It may be accepted that it was an object of the Magistrates Act to give Northern Territory magistrates a degree of personal and institutional independence significantly in advance of what they had previously enjoyed. Under the Act, a magistrate holds office until the age of 65, subject to earlier resignation (ss 7, 8). A magistrate shall not be removed from office unless specified conditions are satisfied (s 10). Appointment and removal is by the Administrator of the Territory (ss 4, 10). Magistrates upon appointment take oaths or make affirmations in the same form as Justices of this Court and the members of other federal courts. Section 62A of the Interpretation Act (NT) (“the Interpretation Act”) provides that, in interpreting an Act, a construction that promotes the purpose or object underlying the Act is to be preferred to a construction that does not promote the purpose or object. It is, however, one thing to say that the Magistrates Act has a purpose of advancing the independence of the magistracy. It is a different thing to say that it has a purpose of securing such independence to the highest possible degree in every respect. As has been noted, there is no ideal model of independence, and both historically and at the present time, arrangements capable of affecting independence have varied, and continue to vary, between Australian jurisdictions. As a number of decisions of the Supreme Court of Canada demonstrate, it is possible to identify certain minimum conditions that must be satisfied if a judicial body is to be regarded as independent and impartial. Beyond those minimum conditions, however, both history and current practice reveal that there is significant room for divergence.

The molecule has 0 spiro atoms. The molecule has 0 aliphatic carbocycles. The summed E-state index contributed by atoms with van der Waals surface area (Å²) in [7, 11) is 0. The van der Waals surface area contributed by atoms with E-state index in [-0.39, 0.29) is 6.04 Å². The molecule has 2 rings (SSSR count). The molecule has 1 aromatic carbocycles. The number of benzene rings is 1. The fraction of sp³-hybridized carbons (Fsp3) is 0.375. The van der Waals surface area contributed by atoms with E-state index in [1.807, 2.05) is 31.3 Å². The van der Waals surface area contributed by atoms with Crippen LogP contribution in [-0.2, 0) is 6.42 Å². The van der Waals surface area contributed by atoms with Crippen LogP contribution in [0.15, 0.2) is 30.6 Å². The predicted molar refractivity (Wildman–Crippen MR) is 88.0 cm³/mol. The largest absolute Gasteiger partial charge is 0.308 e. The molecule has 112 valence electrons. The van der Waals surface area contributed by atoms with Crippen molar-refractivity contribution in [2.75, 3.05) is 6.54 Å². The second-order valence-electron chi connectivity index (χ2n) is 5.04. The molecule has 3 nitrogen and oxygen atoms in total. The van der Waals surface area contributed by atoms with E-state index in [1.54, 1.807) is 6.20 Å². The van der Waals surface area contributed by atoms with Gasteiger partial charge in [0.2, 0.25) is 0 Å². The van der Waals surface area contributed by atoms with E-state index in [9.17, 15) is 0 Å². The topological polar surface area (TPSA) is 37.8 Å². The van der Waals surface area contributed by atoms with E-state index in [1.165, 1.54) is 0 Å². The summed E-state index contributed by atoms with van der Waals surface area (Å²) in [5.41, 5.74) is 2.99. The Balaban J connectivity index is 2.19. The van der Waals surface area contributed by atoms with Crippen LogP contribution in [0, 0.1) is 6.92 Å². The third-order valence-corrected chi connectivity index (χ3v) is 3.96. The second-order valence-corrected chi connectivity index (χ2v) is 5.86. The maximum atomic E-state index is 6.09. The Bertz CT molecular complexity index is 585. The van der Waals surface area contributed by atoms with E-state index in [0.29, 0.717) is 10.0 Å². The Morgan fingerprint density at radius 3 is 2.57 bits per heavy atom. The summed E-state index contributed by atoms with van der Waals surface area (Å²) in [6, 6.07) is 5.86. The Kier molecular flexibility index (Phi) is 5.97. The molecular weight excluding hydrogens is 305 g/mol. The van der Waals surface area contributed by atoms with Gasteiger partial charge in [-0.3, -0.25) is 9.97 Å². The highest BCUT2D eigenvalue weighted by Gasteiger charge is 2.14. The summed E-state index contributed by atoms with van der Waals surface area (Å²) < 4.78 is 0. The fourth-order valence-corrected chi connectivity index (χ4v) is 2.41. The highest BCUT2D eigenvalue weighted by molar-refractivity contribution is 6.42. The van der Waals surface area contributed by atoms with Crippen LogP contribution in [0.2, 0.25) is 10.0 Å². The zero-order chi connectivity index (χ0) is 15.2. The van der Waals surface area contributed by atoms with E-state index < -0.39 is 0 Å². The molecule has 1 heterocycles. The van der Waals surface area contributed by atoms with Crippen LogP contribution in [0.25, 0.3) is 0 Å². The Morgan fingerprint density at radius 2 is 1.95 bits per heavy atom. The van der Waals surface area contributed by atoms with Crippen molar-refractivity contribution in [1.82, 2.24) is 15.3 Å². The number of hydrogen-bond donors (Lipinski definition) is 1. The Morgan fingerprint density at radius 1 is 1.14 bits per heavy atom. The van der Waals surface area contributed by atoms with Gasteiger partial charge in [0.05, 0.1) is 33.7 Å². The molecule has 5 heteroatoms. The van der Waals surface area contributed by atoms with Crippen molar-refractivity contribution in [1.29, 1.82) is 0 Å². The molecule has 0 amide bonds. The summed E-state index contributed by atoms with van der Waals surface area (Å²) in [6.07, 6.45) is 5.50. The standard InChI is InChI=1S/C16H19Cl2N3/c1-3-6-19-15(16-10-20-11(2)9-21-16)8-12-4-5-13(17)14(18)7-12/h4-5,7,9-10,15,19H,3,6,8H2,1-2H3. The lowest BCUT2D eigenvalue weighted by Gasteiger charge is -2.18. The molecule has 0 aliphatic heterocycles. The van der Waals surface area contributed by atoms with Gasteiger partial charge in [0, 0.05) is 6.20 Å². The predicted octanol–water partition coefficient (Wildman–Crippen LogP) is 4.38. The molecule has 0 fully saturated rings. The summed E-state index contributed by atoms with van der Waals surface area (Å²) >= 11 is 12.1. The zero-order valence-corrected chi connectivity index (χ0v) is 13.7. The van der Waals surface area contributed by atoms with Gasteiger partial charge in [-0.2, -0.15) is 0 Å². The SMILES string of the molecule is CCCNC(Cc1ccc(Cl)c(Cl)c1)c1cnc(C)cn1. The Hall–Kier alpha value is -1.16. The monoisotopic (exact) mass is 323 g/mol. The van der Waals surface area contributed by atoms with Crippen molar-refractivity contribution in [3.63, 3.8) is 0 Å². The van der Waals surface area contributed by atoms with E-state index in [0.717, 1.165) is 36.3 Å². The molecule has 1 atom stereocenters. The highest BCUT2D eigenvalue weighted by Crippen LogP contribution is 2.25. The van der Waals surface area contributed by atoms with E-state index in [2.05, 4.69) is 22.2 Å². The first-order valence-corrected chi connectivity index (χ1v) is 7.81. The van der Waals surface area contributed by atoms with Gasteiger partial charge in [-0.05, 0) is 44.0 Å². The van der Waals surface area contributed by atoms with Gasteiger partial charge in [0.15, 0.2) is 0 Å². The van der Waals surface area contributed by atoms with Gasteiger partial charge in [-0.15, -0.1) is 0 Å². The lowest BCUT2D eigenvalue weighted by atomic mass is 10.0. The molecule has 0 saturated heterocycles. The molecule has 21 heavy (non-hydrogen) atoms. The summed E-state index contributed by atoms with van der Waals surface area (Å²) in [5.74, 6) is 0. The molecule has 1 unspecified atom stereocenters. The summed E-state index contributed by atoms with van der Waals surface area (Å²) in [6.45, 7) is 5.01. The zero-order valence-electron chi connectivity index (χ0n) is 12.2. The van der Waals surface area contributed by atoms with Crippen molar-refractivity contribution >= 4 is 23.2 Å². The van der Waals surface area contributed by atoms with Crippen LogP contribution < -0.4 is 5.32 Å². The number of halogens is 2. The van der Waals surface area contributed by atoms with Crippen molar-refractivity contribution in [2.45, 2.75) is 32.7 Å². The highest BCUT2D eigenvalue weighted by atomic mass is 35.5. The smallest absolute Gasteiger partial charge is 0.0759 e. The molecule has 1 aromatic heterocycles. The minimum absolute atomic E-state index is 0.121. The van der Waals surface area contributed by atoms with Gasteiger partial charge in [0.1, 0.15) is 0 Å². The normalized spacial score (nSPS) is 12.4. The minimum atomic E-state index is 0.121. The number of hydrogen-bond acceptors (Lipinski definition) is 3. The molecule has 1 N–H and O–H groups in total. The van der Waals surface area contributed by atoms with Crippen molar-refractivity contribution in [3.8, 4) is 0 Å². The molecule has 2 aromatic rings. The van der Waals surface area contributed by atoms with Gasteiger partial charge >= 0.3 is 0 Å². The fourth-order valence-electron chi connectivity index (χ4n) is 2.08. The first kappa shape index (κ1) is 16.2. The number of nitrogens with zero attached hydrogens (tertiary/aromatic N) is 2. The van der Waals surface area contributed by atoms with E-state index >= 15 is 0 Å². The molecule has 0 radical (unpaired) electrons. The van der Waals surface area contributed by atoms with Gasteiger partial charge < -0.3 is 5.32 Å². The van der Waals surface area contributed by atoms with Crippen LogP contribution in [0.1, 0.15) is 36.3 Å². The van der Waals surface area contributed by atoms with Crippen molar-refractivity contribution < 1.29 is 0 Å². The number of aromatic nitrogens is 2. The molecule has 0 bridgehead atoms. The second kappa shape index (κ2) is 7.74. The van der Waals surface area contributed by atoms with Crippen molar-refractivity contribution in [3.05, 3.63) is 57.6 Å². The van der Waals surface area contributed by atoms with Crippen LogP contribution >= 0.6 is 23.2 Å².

Section 4 of the Magistrates Act, which established the office of Chief Magistrate, empowers the Administrator to appoint to that office, or to the office of Magistrate, a person eligible for appointment in accordance with s 5. Section 6 provides that a Magistrate, including a Chief Magistrate, shall be paid such remuneration and allowances, and hold office on such terms and conditions, as the Administrator from time to time determines. …
There is no reason to give the general words of s 6 a strained and narrow construction which would prevent the making of a determination for an interim period, or a determination that for some other legitimate reason may come to an end in circumstances that require the making of a further determination. Such a construction does not advance any legislative purpose. It produces a result that is unreasonable. It should be rejected. …